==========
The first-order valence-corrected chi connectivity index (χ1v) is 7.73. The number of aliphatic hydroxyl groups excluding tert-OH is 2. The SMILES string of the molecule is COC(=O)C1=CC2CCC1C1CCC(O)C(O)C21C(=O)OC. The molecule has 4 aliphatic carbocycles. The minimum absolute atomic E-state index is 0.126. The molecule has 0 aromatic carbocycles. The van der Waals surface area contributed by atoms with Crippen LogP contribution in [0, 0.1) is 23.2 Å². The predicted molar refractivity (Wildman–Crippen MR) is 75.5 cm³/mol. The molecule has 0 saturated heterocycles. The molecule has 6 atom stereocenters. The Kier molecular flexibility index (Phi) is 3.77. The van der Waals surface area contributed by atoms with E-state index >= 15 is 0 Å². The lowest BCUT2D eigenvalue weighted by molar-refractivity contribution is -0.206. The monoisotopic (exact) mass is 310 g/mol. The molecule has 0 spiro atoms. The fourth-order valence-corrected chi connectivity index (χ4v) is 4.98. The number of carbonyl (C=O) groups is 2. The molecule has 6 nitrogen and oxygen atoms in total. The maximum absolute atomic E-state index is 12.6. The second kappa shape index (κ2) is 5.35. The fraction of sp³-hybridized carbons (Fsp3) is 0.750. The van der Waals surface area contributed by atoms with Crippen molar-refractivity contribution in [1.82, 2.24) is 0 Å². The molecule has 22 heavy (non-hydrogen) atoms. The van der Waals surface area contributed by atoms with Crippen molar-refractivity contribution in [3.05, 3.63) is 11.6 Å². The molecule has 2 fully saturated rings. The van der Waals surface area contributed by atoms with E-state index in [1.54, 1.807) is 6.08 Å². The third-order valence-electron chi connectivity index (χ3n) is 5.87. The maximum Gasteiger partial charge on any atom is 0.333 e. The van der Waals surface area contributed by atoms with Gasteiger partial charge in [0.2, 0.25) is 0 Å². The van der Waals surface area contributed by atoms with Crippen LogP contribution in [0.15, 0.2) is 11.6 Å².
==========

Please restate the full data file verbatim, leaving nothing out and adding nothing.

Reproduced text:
The first-order valence-corrected chi connectivity index (χ1v) is 7.73. The number of aliphatic hydroxyl groups excluding tert-OH is 2. The SMILES string of the molecule is COC(=O)C1=CC2CCC1C1CCC(O)C(O)C21C(=O)OC. The molecule has 4 aliphatic carbocycles. The minimum absolute atomic E-state index is 0.126. The molecule has 0 aromatic carbocycles. The van der Waals surface area contributed by atoms with Crippen LogP contribution in [0, 0.1) is 23.2 Å². The predicted molar refractivity (Wildman–Crippen MR) is 75.5 cm³/mol. The molecule has 0 saturated heterocycles. The molecule has 6 atom stereocenters. The Kier molecular flexibility index (Phi) is 3.77. The van der Waals surface area contributed by atoms with E-state index >= 15 is 0 Å². The lowest BCUT2D eigenvalue weighted by molar-refractivity contribution is -0.206. The monoisotopic (exact) mass is 310 g/mol. The molecule has 0 spiro atoms. The fourth-order valence-corrected chi connectivity index (χ4v) is 4.98. The number of carbonyl (C=O) groups is 2. The molecule has 6 nitrogen and oxygen atoms in total. The maximum absolute atomic E-state index is 12.6. The second kappa shape index (κ2) is 5.35. The fraction of sp³-hybridized carbons (Fsp3) is 0.750. The van der Waals surface area contributed by atoms with Crippen molar-refractivity contribution in [1.82, 2.24) is 0 Å². The molecule has 22 heavy (non-hydrogen) atoms. The van der Waals surface area contributed by atoms with Crippen molar-refractivity contribution in [3.05, 3.63) is 11.6 Å². The molecule has 2 fully saturated rings. The van der Waals surface area contributed by atoms with E-state index in [1.54, 1.807) is 6.08 Å². The third-order valence-electron chi connectivity index (χ3n) is 5.87. The maximum Gasteiger partial charge on any atom is 0.333 e. The van der Waals surface area contributed by atoms with Gasteiger partial charge in [0.2, 0.25) is 0 Å². The van der Waals surface area contributed by atoms with Crippen LogP contribution in [0.15, 0.2) is 11.6 Å².